Opaque flag (opaque) – cont’d
  • The find command understands flags if you give it the -flags argument.
    For instance, this command finds all files that have the uunlnk flag set in user paco's home directory:
    find /home/paco -flags +uunlnk -print.
    File Flags Searching
  • /etc/fstab file
    Tagging the superblock directly
    Enable ACLs
  • /etc/fstab
    Enable ACL Option for /home directory
  • Preferable.
    Can be used in two ways
    • Single User Mode.
    • unmount idle filesystemwith the following steps
    • umount it.
    • run tunefs -a /home.
    ACLs in the superblock
  • % setfacl -b book.pdf # Erase any existing ACLs
    # Add ahmed’s access
    % setfacl -m u:ahmed:rw book.pdf
    # Nobody else gets any permission at all
    setfacl -m o:: book.pdf
    Setting ACLs for Files
    File name
    User/Group/Others
    User/Group name
    Access Rights
  • getfacl book.pdf
    #file:book.pdf
    #owner:1001
    #group:100
    user::rw- user:ahmed:rw-
    mask::rw-
    other::---
    Viewing ACLs for Files
  • We can modify the kernel security architecture using Sysctl’s.
    We have 5 levels of kernel security (-1 .. 3).
    Enable Kernel Security:
    • Secure the kernel till the next boot
    • In the shell, sysctlkern.securelevel=2
    • Secure the kernel permanently.
    • In /etc/sysctl.conf, sysctlkern.securelevel=2
    Kernel
  • chroot
    Jail
    User Process Control
  • The principles behind chroot are simple.
    A process running in a chrooted environment sees a normal filesystem, but it in fact has a virtual root directory. The goal is to prevent the process from accessing files outside its sandbox.
    chroot
  • If ntpd runs in a chrooted environment, for example, and an exploit is discovered that causes it to overwrite a file, files in the real filesystem should be protected. The daemon perceives a / directory and will write relative to that directory, but on the real filesystem, the directory is something like /var/ntpd, and the daemon cannot actually reach the real / directory.
  • Jails expand this model by virtualizing not only access to the file system, but also the set of users, the networking subsystem of the FreeBSD kernel and a few other things.
    FreeBSD Jail
  • A directory subtree -- the starting point from which a jail is entered. Once inside the jail, a process is not permitted to escape outside of this subtree.
    A hostname -- the hostname which will be used within the jail. Jails are mainly used for hosting network services, therefore having a descriptive hostname for each jail can really help the system administrator.
    An IP address -- this will be assigned to the jail and cannot be changed in any way during the jail's life span.
    A command -- the path name of an executable to run inside the jail.
    Jail Characteristics
  • # setenv D /here/is/the/jail
    # mkdir -p $D
    # cd /usr/src
    # make buildworld
    # make installworld DESTDIR=$D
    # make distribution DESTDIR=$D
    # mount -t devfsdevfs $D/dev
    Creating Jails
  • Selecting a location for a jail is the best starting point. This is where the jail will physically reside within the file system of the jail's host.
    A good choice can be /usr/jail/jailname, where jailname is the hostname identifying the jail.
    # mkdir -p $D
  • The distribution target for make installs every needed configuration file. In simple words, it installs every installable file of /usr/src/etc/ to the /etc directory of the jail environment: $D/etc/.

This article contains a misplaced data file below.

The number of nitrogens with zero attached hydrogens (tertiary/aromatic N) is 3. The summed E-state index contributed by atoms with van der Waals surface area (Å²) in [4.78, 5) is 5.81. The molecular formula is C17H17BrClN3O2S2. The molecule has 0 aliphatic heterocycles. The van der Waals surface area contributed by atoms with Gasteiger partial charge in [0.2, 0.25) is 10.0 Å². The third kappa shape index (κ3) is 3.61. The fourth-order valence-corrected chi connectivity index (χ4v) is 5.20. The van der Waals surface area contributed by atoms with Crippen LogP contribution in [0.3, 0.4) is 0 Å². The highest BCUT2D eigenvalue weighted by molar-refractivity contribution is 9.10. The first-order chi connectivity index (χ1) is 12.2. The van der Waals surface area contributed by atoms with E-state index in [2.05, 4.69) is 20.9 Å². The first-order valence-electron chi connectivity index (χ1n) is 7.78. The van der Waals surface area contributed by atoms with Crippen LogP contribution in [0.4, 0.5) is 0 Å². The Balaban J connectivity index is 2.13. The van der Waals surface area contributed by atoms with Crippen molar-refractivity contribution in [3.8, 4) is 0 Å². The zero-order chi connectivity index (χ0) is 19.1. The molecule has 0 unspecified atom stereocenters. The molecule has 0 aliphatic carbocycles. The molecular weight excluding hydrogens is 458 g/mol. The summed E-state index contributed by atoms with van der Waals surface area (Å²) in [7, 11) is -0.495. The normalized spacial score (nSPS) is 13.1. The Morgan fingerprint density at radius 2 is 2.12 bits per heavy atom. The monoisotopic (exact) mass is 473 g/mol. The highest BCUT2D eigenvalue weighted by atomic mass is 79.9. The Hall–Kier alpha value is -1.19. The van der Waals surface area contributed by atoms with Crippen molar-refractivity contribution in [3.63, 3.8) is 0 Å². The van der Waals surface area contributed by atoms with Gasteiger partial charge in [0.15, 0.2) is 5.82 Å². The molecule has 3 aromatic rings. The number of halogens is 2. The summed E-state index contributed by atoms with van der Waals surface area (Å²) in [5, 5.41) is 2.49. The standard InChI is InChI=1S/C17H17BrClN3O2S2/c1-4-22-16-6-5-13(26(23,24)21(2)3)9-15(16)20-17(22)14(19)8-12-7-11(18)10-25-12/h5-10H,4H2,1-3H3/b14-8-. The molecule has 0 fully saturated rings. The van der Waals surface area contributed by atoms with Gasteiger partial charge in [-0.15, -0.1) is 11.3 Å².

make distribution DESTDIR=$D
  • Mounting the devfs file system inside a jail is not required.
    It is very important to control access to devices from inside a jail, as improper settings could permit an attacker to do nasty things in the jail. Control over devfs(8) is managed through rulesets which are described in the devfs(8) and devfs.conf(5) manual pages.
    # mount -t devfsdevfs $D/dev
  • /etc/rc.conf since it will replicate the startup sequence of a real FreeBSD system. For a service jail, it depends on the service or application that will run within the jail.
    Jail Enabling
  • Jail Configuration
  • From Host System
    # /etc/rc.d/jail start www
    # /etc/rc.d/jail stop www
    The best way to shut down a jail is:
    • # sh /etc/rc.shutdown from inside the jail.
    • using the jexecutility from outside the jail.
    Jail Starting & Stopping
  • Among the many third-party utilities for jail administration, one of the most complete and useful is sysutils/jailutils. It is a set of small applications that contribute to jail management. Please refer to its web page for more information.
    Jail High-level administrative tools
  • Fighting Buffer Overflows
    Cryptography.
    Inherent Protection
  • The goal of W^X is to make a program crash if it attempts to write to an execute-only page or execute code on a write-only page. The kernel and the loader try to make sure that a program's instructions are always allocated on pages marked executable, and data (e.g., the program's stack and heap) is always allocated to pages that are writable but not executable
  • maxusers
    make it 0 to turn control to physical RAM.
    Increasing Maximum Values.
    For example, kern.ipc.somaxconn.
    Network Buffering
    For example, net.inet.tcp.sendspace
    Optimizations (OS Tuning)
  • Safety
    Liveness.

    System Security Requirements
  • Policy (Access Rights)
  • desribes how to apply the policy
    Mechanism
  • Introduction (Time-Money Overview).
    Framework as intermediate layer between policy writers and kernel developers.
    Framework Capabilities.
    • Policy Composition.
    • Decision Making.
    • Policy-Kernel Interfacing.
    MAC Framework
  • Snort.
    Snorby.
    Intrusion Detection Common Ports
  • Questions
  • Thank you